The first votes of the presidential election will be tabulated after the Iowa caucuses next month using the sort of internet-connected system that worries election security experts. They say preventing the sort of interference that sullied the 2016 election should be more of a priority than speed in compiling the returns. But the Iowa Democratic Party plans to deploy a smartphone app to officials running the caucuses across the state for use in calculating and transmitting the results the night of Feb. 3. Putting such vote totals into cyberspace makes them readily vulnerable to nefarious hacking. Party leaders say they are aware of the potential problems but believe their system will repel them. If that doesn’t happen, the opening round of the intense contest for the Democratic nomination will be condemned to global ridicule.Full Article: Iowa results to be submitted by app despite hacking threats - The Fulcrum.
For the first time, the Iowa Democratic Party will report three sets of results from the party’s presidential caucuses. And there is no guarantee that all three will show the same winner. Each set of results represents a different stage of the caucus. The new rules for the Feb. 3 contest were mandated by the Democratic National Committee in a bid to make the process more transparent. In the past, Iowa Democrats reported only one set of results: the number of state convention delegates won by each candidate through the caucus process. Democrats choose their party’s eventual White House nominee based on national convention delegates, and the state delegates are used to determine those totals in Iowa. The Associated Press will declare a winner in Iowa based on the number of state delegates each candidate wins. The AP will also report all three results.Full Article: AP Explains: New rules could muddle results of Iowa caucuses.
The Democratic National Committee will recommend scrapping state plans to offer virtual, telephone-based caucuses in 2020 due to security concerns, sources tell The Associated Press. The final choice whether to allow virtual caucuses in Iowa and Nevada is up to the party’s powerful Rules and Bylaws Committee. But opposition from DNC’s executive and staff leadership makes it highly unlikely the committee would keep the virtual caucuses, leaving two key early voting states and the national party a short time to fashion an alternative before the February caucuses. The state parties had planned to allow some voters to cast caucus votes over the telephone in February 2020 instead of showing up at traditional caucus meetings. Iowa and Nevada created the virtual option to meet a DNC mandate that states open caucuses to more people, but two sources with knowledge of party leaders’ deliberations say there are concerns that the technology used for virtual caucuses could be subject to hacking. The sources spoke on condition of anonymity because they were not authorized to disclose internal party discussions.Full Article: DNC to recommend scrapping Iowa, Nevada virtual caucus plans.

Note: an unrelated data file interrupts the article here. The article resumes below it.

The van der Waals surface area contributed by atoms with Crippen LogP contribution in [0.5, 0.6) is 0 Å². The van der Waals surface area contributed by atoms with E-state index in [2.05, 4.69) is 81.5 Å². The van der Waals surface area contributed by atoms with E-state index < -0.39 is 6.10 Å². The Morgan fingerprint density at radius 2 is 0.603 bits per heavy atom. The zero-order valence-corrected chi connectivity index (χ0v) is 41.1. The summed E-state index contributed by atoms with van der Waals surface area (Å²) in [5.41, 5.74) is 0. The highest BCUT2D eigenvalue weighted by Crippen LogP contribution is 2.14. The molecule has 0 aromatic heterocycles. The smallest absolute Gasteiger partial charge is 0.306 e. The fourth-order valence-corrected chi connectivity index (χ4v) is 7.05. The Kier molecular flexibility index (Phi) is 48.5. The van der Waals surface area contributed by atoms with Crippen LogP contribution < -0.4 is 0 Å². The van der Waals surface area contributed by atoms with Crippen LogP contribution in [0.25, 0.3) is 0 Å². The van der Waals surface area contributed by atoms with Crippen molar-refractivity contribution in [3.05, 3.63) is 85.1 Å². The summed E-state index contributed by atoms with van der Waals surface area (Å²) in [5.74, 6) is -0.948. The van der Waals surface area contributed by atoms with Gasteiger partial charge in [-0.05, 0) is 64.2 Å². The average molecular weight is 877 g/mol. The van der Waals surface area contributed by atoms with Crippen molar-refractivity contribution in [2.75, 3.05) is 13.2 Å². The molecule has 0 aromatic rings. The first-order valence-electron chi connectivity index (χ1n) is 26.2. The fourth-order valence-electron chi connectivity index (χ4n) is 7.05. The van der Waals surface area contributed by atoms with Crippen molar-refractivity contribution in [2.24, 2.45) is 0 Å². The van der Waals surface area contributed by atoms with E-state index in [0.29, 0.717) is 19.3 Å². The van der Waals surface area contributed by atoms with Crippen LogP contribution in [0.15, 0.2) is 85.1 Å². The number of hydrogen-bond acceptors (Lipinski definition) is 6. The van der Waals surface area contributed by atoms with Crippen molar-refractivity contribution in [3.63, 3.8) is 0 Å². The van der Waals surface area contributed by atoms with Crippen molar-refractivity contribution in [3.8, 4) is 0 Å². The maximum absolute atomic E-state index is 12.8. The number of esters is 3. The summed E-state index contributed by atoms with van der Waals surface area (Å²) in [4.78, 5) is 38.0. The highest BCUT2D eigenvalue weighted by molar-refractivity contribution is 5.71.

Democratic leaders in Iowa on Monday proposed a major change in the state’s presidential caucuses by allowing a form of absentee voting next year that aims to expand participation in the first 2020 nominating contest. It would let Iowa Democrats take part via telephone or online in one of six “virtual caucuses” during the week before the traditional Iowa caucuses. That would allow people to get involved even if they can’t attend the traditional gatherings in person because of a disability, work, parenting or another reason. If adopted it “will be the most significant changes to the Iowa Democratic Party caucuses since their inception in 1972,” Troy Price, the state party’s chairman, told reporters on a conference call.Full Article: Iowa Democrats Propose `Virtual' Caucuses for First Time in 2020 - Bloomberg.
Republicans and Democrats could scrap Nevada’s caucus system in favor of a presidential primary under a bill to be considered in the state Legislature. The bill, to be introduced by the Senate Committee on Legislative Operations and Elections, would leave it to the state central committees to request that a secret-ballot primary be held in February in presidential election years. The legislative committee held a meeting on the Senate floor Thursday and voted to introduce the bill, likely next week. Nevada has held caucuses in the past several presidential election cycles. Scheduled for one day and during specific times, voters and other critics argue they are confusing and disenfranchise voters who are unable to attend. Last year’s presidential caucuses were held in February.Full Article: Presidential primaries could be on the horizon in Nevada | Las Vegas Review-Journal.
The Iowa Democratic Party today filed an ethics complaint against Republican Secretary of State Matt Schultz, alleging he used public resources to advocate against a candidate.
Schultz earlier this week issued a statement criticizing former Utah Gov. Jon Huntsman for saying he plans to skip the 2012 Iowa caucuses if he runs for the Republican presidential nomination.
Democrats believe that Schultz’s release attacks specific policy positions of Huntsman and violates state law that prohibits the use of public money to advocate political purposes. Democrats filed their complaint with the Iowa Ethics and Campaign Disclosure Board.Full Article: Democrats file ethics complaint against Iowa Secretary of State | Iowa Caucuses.